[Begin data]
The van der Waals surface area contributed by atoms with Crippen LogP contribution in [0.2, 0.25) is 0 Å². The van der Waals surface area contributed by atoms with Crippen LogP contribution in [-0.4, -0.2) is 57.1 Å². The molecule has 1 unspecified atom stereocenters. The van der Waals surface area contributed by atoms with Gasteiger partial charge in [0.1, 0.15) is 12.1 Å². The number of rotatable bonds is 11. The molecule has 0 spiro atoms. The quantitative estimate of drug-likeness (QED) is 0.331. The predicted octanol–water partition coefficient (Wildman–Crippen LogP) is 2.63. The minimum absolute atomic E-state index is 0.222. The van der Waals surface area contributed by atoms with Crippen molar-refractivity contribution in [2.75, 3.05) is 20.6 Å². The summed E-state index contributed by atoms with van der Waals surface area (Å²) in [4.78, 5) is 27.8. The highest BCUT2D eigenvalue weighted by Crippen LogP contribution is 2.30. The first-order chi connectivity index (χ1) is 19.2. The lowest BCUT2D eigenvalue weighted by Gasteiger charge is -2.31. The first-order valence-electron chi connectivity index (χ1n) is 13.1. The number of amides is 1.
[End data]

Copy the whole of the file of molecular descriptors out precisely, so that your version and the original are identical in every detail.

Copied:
The van der Waals surface area contributed by atoms with Crippen LogP contribution in [0.2, 0.25) is 0 Å². The van der Waals surface area contributed by atoms with Crippen LogP contribution in [-0.4, -0.2) is 57.1 Å². The molecule has 1 unspecified atom stereocenters. The van der Waals surface area contributed by atoms with Gasteiger partial charge in [0.1, 0.15) is 12.1 Å². The number of rotatable bonds is 11. The molecule has 0 spiro atoms. The quantitative estimate of drug-likeness (QED) is 0.331. The predicted octanol–water partition coefficient (Wildman–Crippen LogP) is 2.63. The minimum absolute atomic E-state index is 0.222. The van der Waals surface area contributed by atoms with Crippen molar-refractivity contribution in [2.75, 3.05) is 20.6 Å². The summed E-state index contributed by atoms with van der Waals surface area (Å²) in [4.78, 5) is 27.8. The highest BCUT2D eigenvalue weighted by Crippen LogP contribution is 2.30. The first-order chi connectivity index (χ1) is 19.2. The lowest BCUT2D eigenvalue weighted by Gasteiger charge is -2.31. The first-order valence-electron chi connectivity index (χ1n) is 13.1. The number of amides is 1.